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Would anyone be willing to update the gentooman's library? It's a great resource but a lot of the books are outdated by 3 or 4 editions. Even 5 sometimes.

I have a fuarrrkton of books but it's not realistic to do a project like that alone. If there is interest we could start a new version of it.


protip: editions don't usually matter with the content of textbooks, unless you're taking some class that requires the right exercizes.


Gentooman library is too bloated. It's unrealistic for one person to read all the books in there, so forget about updating it.
Ideally, books for each field must be recommended by a few people with great (20+ years) experience in a field, so that person interested would just read 5 best books about the field. But to do it, it would take a big effort finding really experience users that would recomend books.
Recommending K&R, SICP and TAOCP is no-brainer. But who really reads TAOCP (entirely)? Basically no one.


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is mostly correct with this.
The library doesn't really need to be kept up to date. Its true that alot of this material is outdated, but most of if not all of the material is still relevent. this goes double for textbooks were the difference between most editions is some typos, rephased paragraphs, and in the case of Java textbooks, Java.FX instead of Java.Swing.

Realistically the library only exists for the sake of information hoarding. Everyone knows that nobody is actually going to stop fapping and read a damn e-book. Even with my personal IRL library, with few exceptsions have I ever read a refence book cover-to-cover. Theoretical books are dry, Research Papers usually inconsequential, and nobody actually reads a programming referance book, they just look at the pretty code snipets. Unless you are alergic to stackexchange, you are not going to be flipping through these books for help in anything.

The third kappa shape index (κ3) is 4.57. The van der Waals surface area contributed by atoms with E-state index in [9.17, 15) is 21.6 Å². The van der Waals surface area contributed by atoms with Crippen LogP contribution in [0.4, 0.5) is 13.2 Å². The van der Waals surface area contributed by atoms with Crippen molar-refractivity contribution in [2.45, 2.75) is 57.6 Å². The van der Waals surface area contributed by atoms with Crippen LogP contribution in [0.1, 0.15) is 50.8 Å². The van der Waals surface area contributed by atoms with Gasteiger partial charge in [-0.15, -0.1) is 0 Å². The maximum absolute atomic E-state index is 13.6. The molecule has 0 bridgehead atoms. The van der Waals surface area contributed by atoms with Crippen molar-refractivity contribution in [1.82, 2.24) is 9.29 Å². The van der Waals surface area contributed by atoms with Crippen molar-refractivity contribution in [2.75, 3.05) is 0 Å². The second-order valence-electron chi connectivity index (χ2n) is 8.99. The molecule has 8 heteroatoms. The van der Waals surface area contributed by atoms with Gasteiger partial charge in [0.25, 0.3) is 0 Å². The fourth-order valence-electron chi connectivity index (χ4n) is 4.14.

That's the whole point of it. You're not supposed to read everything, but whatever you want to learn will be there if you need it. I used my books just like i would use google, it's a great thing to have.


What kind of book gets three new editions in 5 years? The only ones a I can think of are references fro programming languages.
Protip: You don't need those.

The library isn't supposed to cover the average person needs, but most of everyone's needs (simply because we can in this time and age).

Although, I agree that it could use some curation. TAOCP is a bad example, but there are a couple of books that are actually bad and having them in might mislead people into thinking they're decent.


>What kind of book gets three new editions in 5 years?
Some books were added in already outdated i guess. But i agree with you, it's too soon.